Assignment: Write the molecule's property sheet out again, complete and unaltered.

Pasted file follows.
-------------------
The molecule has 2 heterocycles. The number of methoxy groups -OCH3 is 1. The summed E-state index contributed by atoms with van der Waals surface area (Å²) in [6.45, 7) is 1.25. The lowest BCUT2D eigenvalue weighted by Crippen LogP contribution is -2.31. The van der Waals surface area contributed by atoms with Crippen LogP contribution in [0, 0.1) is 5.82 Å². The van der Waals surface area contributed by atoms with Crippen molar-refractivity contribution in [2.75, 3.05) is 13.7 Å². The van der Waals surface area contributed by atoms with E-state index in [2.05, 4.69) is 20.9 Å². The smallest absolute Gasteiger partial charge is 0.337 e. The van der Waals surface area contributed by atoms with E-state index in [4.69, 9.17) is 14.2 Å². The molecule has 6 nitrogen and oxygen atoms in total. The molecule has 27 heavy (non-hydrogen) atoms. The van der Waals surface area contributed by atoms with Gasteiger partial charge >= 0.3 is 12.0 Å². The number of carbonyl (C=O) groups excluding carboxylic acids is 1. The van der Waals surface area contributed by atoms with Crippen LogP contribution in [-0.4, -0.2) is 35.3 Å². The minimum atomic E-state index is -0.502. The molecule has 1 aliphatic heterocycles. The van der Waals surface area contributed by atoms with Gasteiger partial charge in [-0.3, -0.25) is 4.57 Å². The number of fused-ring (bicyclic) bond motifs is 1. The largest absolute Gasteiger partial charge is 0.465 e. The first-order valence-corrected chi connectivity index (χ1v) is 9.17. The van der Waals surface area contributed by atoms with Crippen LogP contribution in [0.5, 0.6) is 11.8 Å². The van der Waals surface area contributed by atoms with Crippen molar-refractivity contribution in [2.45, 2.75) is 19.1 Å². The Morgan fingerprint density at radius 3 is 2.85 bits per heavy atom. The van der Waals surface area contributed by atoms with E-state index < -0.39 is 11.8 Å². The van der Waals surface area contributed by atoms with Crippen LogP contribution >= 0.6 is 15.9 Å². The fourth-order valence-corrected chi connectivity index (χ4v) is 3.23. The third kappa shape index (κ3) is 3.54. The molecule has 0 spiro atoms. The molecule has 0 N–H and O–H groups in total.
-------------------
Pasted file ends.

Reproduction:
The molecule has 2 heterocycles. The number of methoxy groups -OCH3 is 1. The summed E-state index contributed by atoms with van der Waals surface area (Å²) in [6.45, 7) is 1.25. The lowest BCUT2D eigenvalue weighted by Crippen LogP contribution is -2.31. The van der Waals surface area contributed by atoms with Crippen LogP contribution in [0, 0.1) is 5.82 Å². The van der Waals surface area contributed by atoms with Crippen molar-refractivity contribution in [2.75, 3.05) is 13.7 Å². The van der Waals surface area contributed by atoms with E-state index in [2.05, 4.69) is 20.9 Å². The smallest absolute Gasteiger partial charge is 0.337 e. The van der Waals surface area contributed by atoms with E-state index in [4.69, 9.17) is 14.2 Å². The molecule has 6 nitrogen and oxygen atoms in total. The molecule has 27 heavy (non-hydrogen) atoms. The van der Waals surface area contributed by atoms with Gasteiger partial charge >= 0.3 is 12.0 Å². The number of carbonyl (C=O) groups excluding carboxylic acids is 1. The van der Waals surface area contributed by atoms with Crippen LogP contribution in [-0.4, -0.2) is 35.3 Å². The minimum atomic E-state index is -0.502. The molecule has 1 aliphatic heterocycles. The van der Waals surface area contributed by atoms with Gasteiger partial charge in [-0.3, -0.25) is 4.57 Å². The number of fused-ring (bicyclic) bond motifs is 1. The largest absolute Gasteiger partial charge is 0.465 e. The first-order valence-corrected chi connectivity index (χ1v) is 9.17. The van der Waals surface area contributed by atoms with Crippen LogP contribution in [0.5, 0.6) is 11.8 Å². The van der Waals surface area contributed by atoms with Crippen molar-refractivity contribution in [2.45, 2.75) is 19.1 Å². The Morgan fingerprint density at radius 3 is 2.85 bits per heavy atom. The van der Waals surface area contributed by atoms with E-state index < -0.39 is 11.8 Å². The van der Waals surface area contributed by atoms with Crippen LogP contribution >= 0.6 is 15.9 Å². The fourth-order valence-corrected chi connectivity index (χ4v) is 3.23. The third kappa shape index (κ3) is 3.54. The molecule has 0 spiro atoms. The molecule has 0 N–H and O–H groups in total.